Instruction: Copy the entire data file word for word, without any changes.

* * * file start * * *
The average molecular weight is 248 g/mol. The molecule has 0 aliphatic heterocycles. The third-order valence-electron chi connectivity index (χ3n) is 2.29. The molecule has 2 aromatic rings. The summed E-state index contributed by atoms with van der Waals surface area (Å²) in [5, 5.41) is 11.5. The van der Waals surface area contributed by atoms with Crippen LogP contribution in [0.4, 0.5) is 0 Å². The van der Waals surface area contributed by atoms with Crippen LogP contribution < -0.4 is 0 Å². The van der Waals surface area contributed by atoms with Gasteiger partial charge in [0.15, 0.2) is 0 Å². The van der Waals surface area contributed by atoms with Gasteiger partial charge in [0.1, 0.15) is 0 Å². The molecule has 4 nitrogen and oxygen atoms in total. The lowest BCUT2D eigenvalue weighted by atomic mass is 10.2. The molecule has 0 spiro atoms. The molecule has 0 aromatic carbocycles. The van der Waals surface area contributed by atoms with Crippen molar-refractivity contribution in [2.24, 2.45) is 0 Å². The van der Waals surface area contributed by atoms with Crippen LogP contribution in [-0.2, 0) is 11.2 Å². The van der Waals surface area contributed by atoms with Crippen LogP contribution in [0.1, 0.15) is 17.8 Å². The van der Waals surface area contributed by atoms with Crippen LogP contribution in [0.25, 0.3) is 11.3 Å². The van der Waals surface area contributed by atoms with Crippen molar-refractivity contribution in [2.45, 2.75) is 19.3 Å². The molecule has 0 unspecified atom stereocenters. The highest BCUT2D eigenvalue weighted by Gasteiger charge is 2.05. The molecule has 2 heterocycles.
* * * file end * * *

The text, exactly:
The average molecular weight is 248 g/mol. The molecule has 0 aliphatic heterocycles. The third-order valence-electron chi connectivity index (χ3n) is 2.29. The molecule has 2 aromatic rings. The summed E-state index contributed by atoms with van der Waals surface area (Å²) in [5, 5.41) is 11.5. The van der Waals surface area contributed by atoms with Crippen LogP contribution in [0.4, 0.5) is 0 Å². The van der Waals surface area contributed by atoms with Crippen LogP contribution < -0.4 is 0 Å². The van der Waals surface area contributed by atoms with Gasteiger partial charge in [0.15, 0.2) is 0 Å². The van der Waals surface area contributed by atoms with Gasteiger partial charge in [0.1, 0.15) is 0 Å². The molecule has 4 nitrogen and oxygen atoms in total. The lowest BCUT2D eigenvalue weighted by atomic mass is 10.2. The molecule has 0 spiro atoms. The molecule has 0 aromatic carbocycles. The van der Waals surface area contributed by atoms with Crippen molar-refractivity contribution in [2.24, 2.45) is 0 Å². The van der Waals surface area contributed by atoms with Crippen LogP contribution in [-0.2, 0) is 11.2 Å². The van der Waals surface area contributed by atoms with Crippen LogP contribution in [0.1, 0.15) is 17.8 Å². The van der Waals surface area contributed by atoms with Crippen LogP contribution in [0.25, 0.3) is 11.3 Å². The van der Waals surface area contributed by atoms with Crippen molar-refractivity contribution in [2.45, 2.75) is 19.3 Å². The molecule has 0 unspecified atom stereocenters. The highest BCUT2D eigenvalue weighted by Gasteiger charge is 2.05. The molecule has 2 heterocycles.